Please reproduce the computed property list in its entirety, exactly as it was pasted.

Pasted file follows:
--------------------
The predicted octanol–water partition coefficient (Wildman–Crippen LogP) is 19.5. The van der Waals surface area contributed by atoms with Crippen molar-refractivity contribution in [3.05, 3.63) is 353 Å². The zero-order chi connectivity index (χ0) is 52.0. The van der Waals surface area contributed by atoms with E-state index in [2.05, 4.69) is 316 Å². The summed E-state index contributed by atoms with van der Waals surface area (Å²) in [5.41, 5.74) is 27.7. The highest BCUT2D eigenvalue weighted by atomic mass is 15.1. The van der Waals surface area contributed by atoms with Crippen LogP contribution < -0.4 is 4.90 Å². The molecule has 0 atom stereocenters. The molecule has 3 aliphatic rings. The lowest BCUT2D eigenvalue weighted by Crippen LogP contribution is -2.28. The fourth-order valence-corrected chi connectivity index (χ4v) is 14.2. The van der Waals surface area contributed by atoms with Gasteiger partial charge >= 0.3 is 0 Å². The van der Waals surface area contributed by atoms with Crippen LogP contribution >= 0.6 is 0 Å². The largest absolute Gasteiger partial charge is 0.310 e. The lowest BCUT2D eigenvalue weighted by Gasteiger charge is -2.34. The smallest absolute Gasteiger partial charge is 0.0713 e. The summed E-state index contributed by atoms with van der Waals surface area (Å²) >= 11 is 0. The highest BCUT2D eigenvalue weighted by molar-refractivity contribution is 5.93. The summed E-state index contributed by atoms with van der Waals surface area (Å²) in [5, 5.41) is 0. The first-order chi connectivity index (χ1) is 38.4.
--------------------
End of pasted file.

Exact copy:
The predicted octanol–water partition coefficient (Wildman–Crippen LogP) is 19.5. The van der Waals surface area contributed by atoms with Crippen molar-refractivity contribution in [3.05, 3.63) is 353 Å². The zero-order chi connectivity index (χ0) is 52.0. The van der Waals surface area contributed by atoms with E-state index in [2.05, 4.69) is 316 Å². The summed E-state index contributed by atoms with van der Waals surface area (Å²) in [5.41, 5.74) is 27.7. The highest BCUT2D eigenvalue weighted by atomic mass is 15.1. The van der Waals surface area contributed by atoms with Crippen LogP contribution < -0.4 is 4.90 Å². The molecule has 0 atom stereocenters. The molecule has 3 aliphatic rings. The lowest BCUT2D eigenvalue weighted by Crippen LogP contribution is -2.28. The fourth-order valence-corrected chi connectivity index (χ4v) is 14.2. The van der Waals surface area contributed by atoms with Gasteiger partial charge >= 0.3 is 0 Å². The van der Waals surface area contributed by atoms with Crippen LogP contribution >= 0.6 is 0 Å². The largest absolute Gasteiger partial charge is 0.310 e. The lowest BCUT2D eigenvalue weighted by Gasteiger charge is -2.34. The smallest absolute Gasteiger partial charge is 0.0713 e. The summed E-state index contributed by atoms with van der Waals surface area (Å²) >= 11 is 0. The highest BCUT2D eigenvalue weighted by molar-refractivity contribution is 5.93. The summed E-state index contributed by atoms with van der Waals surface area (Å²) in [5, 5.41) is 0. The first-order chi connectivity index (χ1) is 38.4.